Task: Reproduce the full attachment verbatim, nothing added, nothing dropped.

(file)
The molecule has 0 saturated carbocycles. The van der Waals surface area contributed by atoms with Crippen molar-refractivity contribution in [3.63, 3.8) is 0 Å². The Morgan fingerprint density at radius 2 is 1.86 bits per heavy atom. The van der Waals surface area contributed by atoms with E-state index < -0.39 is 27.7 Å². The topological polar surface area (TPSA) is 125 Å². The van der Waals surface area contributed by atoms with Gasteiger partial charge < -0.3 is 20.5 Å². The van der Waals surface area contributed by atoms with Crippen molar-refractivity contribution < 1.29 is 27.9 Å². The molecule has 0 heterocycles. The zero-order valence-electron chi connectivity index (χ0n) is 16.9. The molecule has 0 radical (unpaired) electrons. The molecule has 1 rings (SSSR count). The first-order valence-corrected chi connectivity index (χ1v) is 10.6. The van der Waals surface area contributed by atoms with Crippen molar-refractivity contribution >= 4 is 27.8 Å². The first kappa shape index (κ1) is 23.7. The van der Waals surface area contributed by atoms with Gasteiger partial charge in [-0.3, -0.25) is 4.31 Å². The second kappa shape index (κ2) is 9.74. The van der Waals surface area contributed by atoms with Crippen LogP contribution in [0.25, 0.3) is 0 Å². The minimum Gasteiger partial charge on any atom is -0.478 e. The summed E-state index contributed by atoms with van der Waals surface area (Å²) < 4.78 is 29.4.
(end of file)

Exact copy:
The molecule has 0 saturated carbocycles. The van der Waals surface area contributed by atoms with Crippen molar-refractivity contribution in [3.63, 3.8) is 0 Å². The Morgan fingerprint density at radius 2 is 1.86 bits per heavy atom. The van der Waals surface area contributed by atoms with E-state index < -0.39 is 27.7 Å². The topological polar surface area (TPSA) is 125 Å². The van der Waals surface area contributed by atoms with Gasteiger partial charge < -0.3 is 20.5 Å². The van der Waals surface area contributed by atoms with Crippen molar-refractivity contribution < 1.29 is 27.9 Å². The molecule has 0 heterocycles. The zero-order valence-electron chi connectivity index (χ0n) is 16.9. The molecule has 0 radical (unpaired) electrons. The molecule has 1 rings (SSSR count). The first-order valence-corrected chi connectivity index (χ1v) is 10.6. The van der Waals surface area contributed by atoms with Crippen molar-refractivity contribution >= 4 is 27.8 Å². The first kappa shape index (κ1) is 23.7. The van der Waals surface area contributed by atoms with Gasteiger partial charge in [-0.3, -0.25) is 4.31 Å². The second kappa shape index (κ2) is 9.74. The van der Waals surface area contributed by atoms with Crippen LogP contribution in [0.25, 0.3) is 0 Å². The minimum Gasteiger partial charge on any atom is -0.478 e. The summed E-state index contributed by atoms with van der Waals surface area (Å²) < 4.78 is 29.4.